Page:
Tags

, , ,

This is a follow-on from an earlier encomium to my wife’s blog.  I praised her then for pointing out that if you don’t want squirrels stealing all your birdseed from your feeder, set up a squirrel feeder.  It seemed like an elegant solution, until I actually began to own and operate a bird feeder.  It has since occurred to me that I do not want to be in the squirrel feeding business at all.

This winter has been great.  A posse of appreciative Cardinals, Juncos, Chickadees, Titmice, Bewick Wrens, House Finches, Turtledoves, and a Nuthatch regularly visits to feed from the two troughs of the feeder in this bitterly cold winter.   The cats always have a show, and I’ve never gotten such a good look at these birds.   A Sapsucker even showed up to see if there was any food around.

In the last couple of weeks, a squirrel followed all the commotion to the feeder, and has been gulping up the birdseed ($15 a bag) much faster than even the house finches.  This is a common suburban problem.  I suppose it could be a common urban problem too, except with Starlings and Pigeons around. The little bastard was climbing down the fence post, leaning out until he got his front paws on the feeder, and just gulping from the trough.

So I put two 12D nails across the trough on the side nearest the fence last weekend.  Far enough away from the tray that the birds could get their beaks on the food, but it would keep him from gulping it down with his teeth or his tongue.  The idea was to exclude his mouth from the feeder trough, so he’d have to spend more time and effort stretched out, vulnerable, and getting food a paw at a time.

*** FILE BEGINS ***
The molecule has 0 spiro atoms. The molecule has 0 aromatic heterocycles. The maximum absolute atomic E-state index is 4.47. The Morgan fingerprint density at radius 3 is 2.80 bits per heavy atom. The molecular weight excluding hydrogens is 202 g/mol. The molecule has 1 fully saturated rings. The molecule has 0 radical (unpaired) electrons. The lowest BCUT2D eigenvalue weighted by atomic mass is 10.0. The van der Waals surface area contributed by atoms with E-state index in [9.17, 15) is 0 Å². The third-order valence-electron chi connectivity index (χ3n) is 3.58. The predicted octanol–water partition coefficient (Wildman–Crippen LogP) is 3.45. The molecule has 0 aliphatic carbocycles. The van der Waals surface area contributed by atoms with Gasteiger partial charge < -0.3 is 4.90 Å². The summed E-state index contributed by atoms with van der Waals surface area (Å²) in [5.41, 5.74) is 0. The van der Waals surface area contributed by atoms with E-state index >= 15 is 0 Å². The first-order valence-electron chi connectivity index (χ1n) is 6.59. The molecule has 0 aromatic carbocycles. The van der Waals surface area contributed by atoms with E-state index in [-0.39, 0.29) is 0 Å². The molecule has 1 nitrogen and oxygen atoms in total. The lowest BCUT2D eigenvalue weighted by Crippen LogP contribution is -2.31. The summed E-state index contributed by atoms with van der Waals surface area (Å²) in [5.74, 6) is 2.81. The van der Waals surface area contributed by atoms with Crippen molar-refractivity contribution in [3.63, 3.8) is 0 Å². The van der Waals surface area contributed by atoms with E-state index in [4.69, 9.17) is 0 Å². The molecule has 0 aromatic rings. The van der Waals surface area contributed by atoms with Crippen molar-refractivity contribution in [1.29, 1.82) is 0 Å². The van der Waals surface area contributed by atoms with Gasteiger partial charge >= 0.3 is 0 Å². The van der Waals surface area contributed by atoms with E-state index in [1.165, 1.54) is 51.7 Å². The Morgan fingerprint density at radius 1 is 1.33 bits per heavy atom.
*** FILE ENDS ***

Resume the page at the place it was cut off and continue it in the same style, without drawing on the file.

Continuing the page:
Image

Beer to Scale

I saw him last week stretching out and only getting some food with his paw, then leaving.   I was fine if he got a sample occasionally, I just didn’t want the fluffy rodent camping out on our feeder and gulping half the seed out in one stretch. I figured if I made our feeder less convenient than other feeders and sources of food, he’d hit those more often and leave ours alone.  The armored bird feeder works exactly like a car alarm or bike lock.  Make mine a pain to deal with, and he’ll go steal something easier.

But I knew this was not over I’m only worried about burning through more than a bag of birdseed a month, he is worried about staying alive the whole winter.  His whole mind is on this project, even if it is the size of a peanut.

So today, I saw him batting the feeder around on its rope until the other, unguarded side faced him to stuck his greedy little rat face in.  This sent the feeder spinning, after he left, throwing seed all over the ground.  Bonus for the ground-feeding Juncos.  I knew this day would come, so I took the feeder inside again.  After piloting and hammering in two 12D nails into the other side, I reloaded the remaining feed and put it back out.

Let us see how long this lasts before he chews through the rope holding the feeder up.  That’s when I’ll get the metal braid out.  He’s just looking for food in a cold, cold winter, and I’m looking to feed birds.

Image

Advertisements